“Parents’ beliefs about their children, not just their actual parenting, may influence who their children become,” said BYU professor and lead author Alex Jensen. The study, published in June in the Journal of Family Psychology, looked at 388 teenage first- and second-born siblings and their parents from 17 school districts in a northeastern state. The researchers asked the parents which sibling was better in school. The majority of parents thought that the firstborn was better, although on average, siblings’ achievement was pretty similar.
Now, drum roll please… the study that garnered the most attention on BYU news channels was about…elementary school lunches?
This study was shared by over 4,000 people on Facebook, and cited in USA Today, The Washington Post, the New York Times, Time magazine, U.S. News and World Report, Yahoo News, CBS News, the Salt Lake Tribune, LiveScience, Deseret News, and NPR. What was it that was so important? It was the finding that when recess takes place before kids sit down to eat lunch, instead of after, fruit and vegetable consumption increases by 54%.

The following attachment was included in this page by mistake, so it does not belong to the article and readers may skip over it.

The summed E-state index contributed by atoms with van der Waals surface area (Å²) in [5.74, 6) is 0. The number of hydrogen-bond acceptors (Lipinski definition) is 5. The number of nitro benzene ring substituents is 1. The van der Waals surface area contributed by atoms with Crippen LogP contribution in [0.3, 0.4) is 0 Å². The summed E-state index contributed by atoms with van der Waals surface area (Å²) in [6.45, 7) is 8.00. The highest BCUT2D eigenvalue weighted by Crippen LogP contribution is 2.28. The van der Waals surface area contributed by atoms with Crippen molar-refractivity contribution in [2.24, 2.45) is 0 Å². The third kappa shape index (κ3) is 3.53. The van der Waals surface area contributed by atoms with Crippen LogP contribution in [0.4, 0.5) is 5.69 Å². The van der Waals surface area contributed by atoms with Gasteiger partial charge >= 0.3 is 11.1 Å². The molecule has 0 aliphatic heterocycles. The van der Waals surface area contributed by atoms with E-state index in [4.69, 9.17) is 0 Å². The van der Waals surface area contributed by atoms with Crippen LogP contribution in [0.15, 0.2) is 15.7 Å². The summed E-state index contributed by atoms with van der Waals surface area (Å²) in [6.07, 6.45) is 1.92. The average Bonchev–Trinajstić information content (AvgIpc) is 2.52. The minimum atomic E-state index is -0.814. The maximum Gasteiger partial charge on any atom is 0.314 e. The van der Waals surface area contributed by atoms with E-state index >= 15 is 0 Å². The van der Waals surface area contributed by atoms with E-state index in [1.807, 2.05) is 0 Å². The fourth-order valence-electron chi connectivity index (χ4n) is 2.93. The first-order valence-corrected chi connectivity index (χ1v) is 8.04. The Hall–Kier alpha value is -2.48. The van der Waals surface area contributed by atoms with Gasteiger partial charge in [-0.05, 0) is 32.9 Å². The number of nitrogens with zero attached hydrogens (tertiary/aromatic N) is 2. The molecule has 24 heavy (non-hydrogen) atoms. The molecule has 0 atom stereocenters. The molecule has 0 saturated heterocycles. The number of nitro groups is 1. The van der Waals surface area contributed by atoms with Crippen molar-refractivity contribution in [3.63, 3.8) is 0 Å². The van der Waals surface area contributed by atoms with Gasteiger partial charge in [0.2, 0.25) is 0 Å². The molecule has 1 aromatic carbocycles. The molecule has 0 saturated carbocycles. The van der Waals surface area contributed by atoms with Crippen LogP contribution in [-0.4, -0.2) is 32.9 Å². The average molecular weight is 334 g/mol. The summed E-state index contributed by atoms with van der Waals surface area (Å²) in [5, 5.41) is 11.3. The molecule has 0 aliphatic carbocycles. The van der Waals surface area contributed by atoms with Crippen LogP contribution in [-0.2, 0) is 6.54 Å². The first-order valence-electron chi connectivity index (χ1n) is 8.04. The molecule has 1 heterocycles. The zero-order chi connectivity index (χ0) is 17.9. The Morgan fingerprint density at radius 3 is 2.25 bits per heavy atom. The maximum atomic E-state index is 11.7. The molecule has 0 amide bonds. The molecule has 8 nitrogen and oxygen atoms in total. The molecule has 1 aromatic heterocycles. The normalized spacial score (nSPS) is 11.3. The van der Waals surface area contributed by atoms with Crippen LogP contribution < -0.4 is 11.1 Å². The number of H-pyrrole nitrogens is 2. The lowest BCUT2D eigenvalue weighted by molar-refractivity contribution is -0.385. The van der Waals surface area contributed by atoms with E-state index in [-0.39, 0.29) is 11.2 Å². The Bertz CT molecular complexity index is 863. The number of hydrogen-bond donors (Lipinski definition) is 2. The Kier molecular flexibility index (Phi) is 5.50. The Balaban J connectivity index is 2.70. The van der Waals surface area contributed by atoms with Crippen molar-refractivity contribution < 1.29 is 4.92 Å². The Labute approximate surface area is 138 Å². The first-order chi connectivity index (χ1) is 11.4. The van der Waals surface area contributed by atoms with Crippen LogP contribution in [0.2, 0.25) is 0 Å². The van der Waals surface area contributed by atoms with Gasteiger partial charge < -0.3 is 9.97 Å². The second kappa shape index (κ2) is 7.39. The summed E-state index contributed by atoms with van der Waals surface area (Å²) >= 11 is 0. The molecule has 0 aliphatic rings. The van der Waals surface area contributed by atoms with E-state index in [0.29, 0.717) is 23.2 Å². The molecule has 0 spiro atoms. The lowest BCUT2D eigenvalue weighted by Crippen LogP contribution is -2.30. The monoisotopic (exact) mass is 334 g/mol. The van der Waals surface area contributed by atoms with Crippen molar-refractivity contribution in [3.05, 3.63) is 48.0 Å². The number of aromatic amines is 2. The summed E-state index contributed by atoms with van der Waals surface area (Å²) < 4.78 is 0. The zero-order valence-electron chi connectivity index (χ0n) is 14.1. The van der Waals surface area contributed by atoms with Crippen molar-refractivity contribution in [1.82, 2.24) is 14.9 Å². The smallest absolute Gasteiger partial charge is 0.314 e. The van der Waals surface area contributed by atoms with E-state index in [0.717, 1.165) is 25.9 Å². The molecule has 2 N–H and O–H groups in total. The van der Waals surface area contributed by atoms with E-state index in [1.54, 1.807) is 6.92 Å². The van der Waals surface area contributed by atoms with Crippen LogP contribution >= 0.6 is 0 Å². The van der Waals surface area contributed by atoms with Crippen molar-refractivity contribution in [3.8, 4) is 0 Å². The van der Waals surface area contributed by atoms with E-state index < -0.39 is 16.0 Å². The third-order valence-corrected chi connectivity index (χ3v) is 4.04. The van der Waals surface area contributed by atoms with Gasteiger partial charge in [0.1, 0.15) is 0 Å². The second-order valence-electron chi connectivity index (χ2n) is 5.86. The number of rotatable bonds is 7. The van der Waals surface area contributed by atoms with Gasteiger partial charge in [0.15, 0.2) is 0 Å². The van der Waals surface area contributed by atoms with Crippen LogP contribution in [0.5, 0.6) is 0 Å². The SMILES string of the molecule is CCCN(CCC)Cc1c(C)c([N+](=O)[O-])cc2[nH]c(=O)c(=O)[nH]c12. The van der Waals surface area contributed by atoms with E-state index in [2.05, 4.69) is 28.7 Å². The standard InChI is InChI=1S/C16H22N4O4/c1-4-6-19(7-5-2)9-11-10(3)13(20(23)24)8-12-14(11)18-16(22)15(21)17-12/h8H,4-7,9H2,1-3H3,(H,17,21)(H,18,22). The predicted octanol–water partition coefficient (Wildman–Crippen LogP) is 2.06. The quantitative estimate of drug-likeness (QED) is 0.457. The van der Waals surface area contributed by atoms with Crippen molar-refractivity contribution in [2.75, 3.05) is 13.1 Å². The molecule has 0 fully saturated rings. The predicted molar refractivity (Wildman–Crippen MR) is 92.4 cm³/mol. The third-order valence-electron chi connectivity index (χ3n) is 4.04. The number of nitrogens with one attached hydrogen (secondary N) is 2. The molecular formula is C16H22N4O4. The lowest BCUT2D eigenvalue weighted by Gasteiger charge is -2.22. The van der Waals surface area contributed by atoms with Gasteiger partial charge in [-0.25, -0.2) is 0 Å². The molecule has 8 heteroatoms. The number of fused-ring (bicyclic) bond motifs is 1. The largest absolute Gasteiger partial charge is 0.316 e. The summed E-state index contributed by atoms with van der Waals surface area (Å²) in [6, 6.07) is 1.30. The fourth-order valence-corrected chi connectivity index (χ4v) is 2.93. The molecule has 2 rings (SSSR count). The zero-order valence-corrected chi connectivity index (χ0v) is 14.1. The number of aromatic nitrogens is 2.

“Recess is a pretty big deal for most kids, said Joe Price, BYU economics
professor. “If you have kids choose between playing and eating their veggies, the time spent playing is going to win most of the time.”
Price is the lead study author and collaborated with Cornell’s David Just for the paper in Preventive Medicine. Their sample involved almost 23,000 data points. Price and Just noted that, “increased fruit and vegetable consumption in young children can have positive long term health effects. Additionally, decreasing waste of fruits and vegetables is important for schools and districts that are faced with high costs of offering healthier food choices.”